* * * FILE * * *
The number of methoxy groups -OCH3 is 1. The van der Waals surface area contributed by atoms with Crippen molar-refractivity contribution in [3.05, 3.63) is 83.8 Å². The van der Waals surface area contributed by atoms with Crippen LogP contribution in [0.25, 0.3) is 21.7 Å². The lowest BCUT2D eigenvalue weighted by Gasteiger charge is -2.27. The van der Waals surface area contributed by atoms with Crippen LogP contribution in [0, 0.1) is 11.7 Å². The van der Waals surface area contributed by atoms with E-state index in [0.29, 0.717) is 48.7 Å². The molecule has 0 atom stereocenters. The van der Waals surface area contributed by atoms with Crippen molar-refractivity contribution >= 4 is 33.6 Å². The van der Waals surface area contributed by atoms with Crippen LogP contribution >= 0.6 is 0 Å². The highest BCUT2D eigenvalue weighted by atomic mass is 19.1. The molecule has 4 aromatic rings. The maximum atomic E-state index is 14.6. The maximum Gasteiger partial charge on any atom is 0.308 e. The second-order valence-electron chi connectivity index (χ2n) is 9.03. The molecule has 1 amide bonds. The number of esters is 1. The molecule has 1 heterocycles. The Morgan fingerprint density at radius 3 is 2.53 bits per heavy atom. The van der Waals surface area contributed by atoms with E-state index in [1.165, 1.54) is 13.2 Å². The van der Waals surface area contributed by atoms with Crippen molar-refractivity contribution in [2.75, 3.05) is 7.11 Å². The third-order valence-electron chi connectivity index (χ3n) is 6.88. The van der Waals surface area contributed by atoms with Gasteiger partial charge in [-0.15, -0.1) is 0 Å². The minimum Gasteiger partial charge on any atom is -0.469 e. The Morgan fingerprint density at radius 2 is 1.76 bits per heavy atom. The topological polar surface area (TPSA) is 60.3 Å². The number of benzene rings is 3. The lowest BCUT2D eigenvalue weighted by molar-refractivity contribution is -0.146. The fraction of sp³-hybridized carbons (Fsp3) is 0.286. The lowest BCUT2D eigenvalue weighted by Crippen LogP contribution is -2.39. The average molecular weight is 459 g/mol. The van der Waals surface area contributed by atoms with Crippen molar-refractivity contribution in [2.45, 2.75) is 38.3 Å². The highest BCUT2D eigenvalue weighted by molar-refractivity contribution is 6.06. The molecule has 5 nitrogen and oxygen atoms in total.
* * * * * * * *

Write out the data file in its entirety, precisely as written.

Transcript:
The number of methoxy groups -OCH3 is 1. The van der Waals surface area contributed by atoms with Crippen molar-refractivity contribution in [3.05, 3.63) is 83.8 Å². The van der Waals surface area contributed by atoms with Crippen LogP contribution in [0.25, 0.3) is 21.7 Å². The lowest BCUT2D eigenvalue weighted by Gasteiger charge is -2.27. The van der Waals surface area contributed by atoms with Crippen LogP contribution in [0, 0.1) is 11.7 Å². The van der Waals surface area contributed by atoms with E-state index in [0.29, 0.717) is 48.7 Å². The molecule has 0 atom stereocenters. The van der Waals surface area contributed by atoms with Crippen molar-refractivity contribution >= 4 is 33.6 Å². The van der Waals surface area contributed by atoms with Crippen LogP contribution >= 0.6 is 0 Å². The highest BCUT2D eigenvalue weighted by atomic mass is 19.1. The molecule has 4 aromatic rings. The maximum atomic E-state index is 14.6. The maximum Gasteiger partial charge on any atom is 0.308 e. The second-order valence-electron chi connectivity index (χ2n) is 9.03. The molecule has 1 amide bonds. The number of esters is 1. The molecule has 1 heterocycles. The Morgan fingerprint density at radius 3 is 2.53 bits per heavy atom. The van der Waals surface area contributed by atoms with E-state index in [1.165, 1.54) is 13.2 Å². The van der Waals surface area contributed by atoms with Crippen molar-refractivity contribution in [2.75, 3.05) is 7.11 Å². The third-order valence-electron chi connectivity index (χ3n) is 6.88. The van der Waals surface area contributed by atoms with Gasteiger partial charge in [-0.15, -0.1) is 0 Å². The minimum Gasteiger partial charge on any atom is -0.469 e. The Morgan fingerprint density at radius 2 is 1.76 bits per heavy atom. The topological polar surface area (TPSA) is 60.3 Å². The number of benzene rings is 3. The lowest BCUT2D eigenvalue weighted by molar-refractivity contribution is -0.146. The fraction of sp³-hybridized carbons (Fsp3) is 0.286. The lowest BCUT2D eigenvalue weighted by Crippen LogP contribution is -2.39. The average molecular weight is 459 g/mol. The van der Waals surface area contributed by atoms with Crippen molar-refractivity contribution in [2.45, 2.75) is 38.3 Å². The highest BCUT2D eigenvalue weighted by molar-refractivity contribution is 6.06. The molecule has 5 nitrogen and oxygen atoms in total.